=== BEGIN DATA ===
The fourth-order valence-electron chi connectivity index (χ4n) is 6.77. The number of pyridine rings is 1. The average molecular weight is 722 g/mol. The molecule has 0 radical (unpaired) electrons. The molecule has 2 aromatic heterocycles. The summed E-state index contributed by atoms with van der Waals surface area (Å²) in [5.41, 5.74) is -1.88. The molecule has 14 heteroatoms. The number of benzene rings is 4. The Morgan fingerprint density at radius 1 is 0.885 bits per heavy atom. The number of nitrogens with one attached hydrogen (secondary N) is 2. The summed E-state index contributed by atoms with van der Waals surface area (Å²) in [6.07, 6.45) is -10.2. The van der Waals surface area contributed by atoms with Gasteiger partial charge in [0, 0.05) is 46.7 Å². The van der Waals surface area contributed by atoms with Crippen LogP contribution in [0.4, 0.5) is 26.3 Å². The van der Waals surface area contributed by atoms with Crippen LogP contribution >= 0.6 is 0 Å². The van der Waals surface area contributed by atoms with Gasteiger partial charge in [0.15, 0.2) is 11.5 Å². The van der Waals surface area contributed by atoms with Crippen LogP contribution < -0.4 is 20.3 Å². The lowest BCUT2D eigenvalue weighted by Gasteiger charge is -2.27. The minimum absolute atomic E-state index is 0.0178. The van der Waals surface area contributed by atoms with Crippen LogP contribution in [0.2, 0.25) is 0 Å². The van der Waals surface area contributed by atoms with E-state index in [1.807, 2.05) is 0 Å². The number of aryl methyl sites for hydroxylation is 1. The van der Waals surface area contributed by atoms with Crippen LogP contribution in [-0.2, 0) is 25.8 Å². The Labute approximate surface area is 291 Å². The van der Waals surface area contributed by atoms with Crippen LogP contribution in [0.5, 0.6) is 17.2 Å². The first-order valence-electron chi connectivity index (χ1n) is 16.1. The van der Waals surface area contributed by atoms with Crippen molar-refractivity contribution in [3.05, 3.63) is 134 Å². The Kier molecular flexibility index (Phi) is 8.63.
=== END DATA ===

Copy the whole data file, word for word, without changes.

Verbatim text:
The fourth-order valence-electron chi connectivity index (χ4n) is 6.77. The number of pyridine rings is 1. The average molecular weight is 722 g/mol. The molecule has 0 radical (unpaired) electrons. The molecule has 2 aromatic heterocycles. The summed E-state index contributed by atoms with van der Waals surface area (Å²) in [5.41, 5.74) is -1.88. The molecule has 14 heteroatoms. The number of benzene rings is 4. The Morgan fingerprint density at radius 1 is 0.885 bits per heavy atom. The number of nitrogens with one attached hydrogen (secondary N) is 2. The summed E-state index contributed by atoms with van der Waals surface area (Å²) in [6.07, 6.45) is -10.2. The van der Waals surface area contributed by atoms with Gasteiger partial charge in [0, 0.05) is 46.7 Å². The van der Waals surface area contributed by atoms with Crippen LogP contribution in [0.4, 0.5) is 26.3 Å². The van der Waals surface area contributed by atoms with Crippen LogP contribution >= 0.6 is 0 Å². The van der Waals surface area contributed by atoms with Gasteiger partial charge in [0.15, 0.2) is 11.5 Å². The van der Waals surface area contributed by atoms with Crippen LogP contribution < -0.4 is 20.3 Å². The lowest BCUT2D eigenvalue weighted by Gasteiger charge is -2.27. The minimum absolute atomic E-state index is 0.0178. The van der Waals surface area contributed by atoms with Crippen LogP contribution in [0.2, 0.25) is 0 Å². The van der Waals surface area contributed by atoms with E-state index in [1.807, 2.05) is 0 Å². The number of aryl methyl sites for hydroxylation is 1. The van der Waals surface area contributed by atoms with Crippen LogP contribution in [-0.2, 0) is 25.8 Å². The Labute approximate surface area is 291 Å². The van der Waals surface area contributed by atoms with Crippen LogP contribution in [0.5, 0.6) is 17.2 Å². The first-order valence-electron chi connectivity index (χ1n) is 16.1. The van der Waals surface area contributed by atoms with Crippen molar-refractivity contribution in [3.05, 3.63) is 134 Å². The Kier molecular flexibility index (Phi) is 8.63.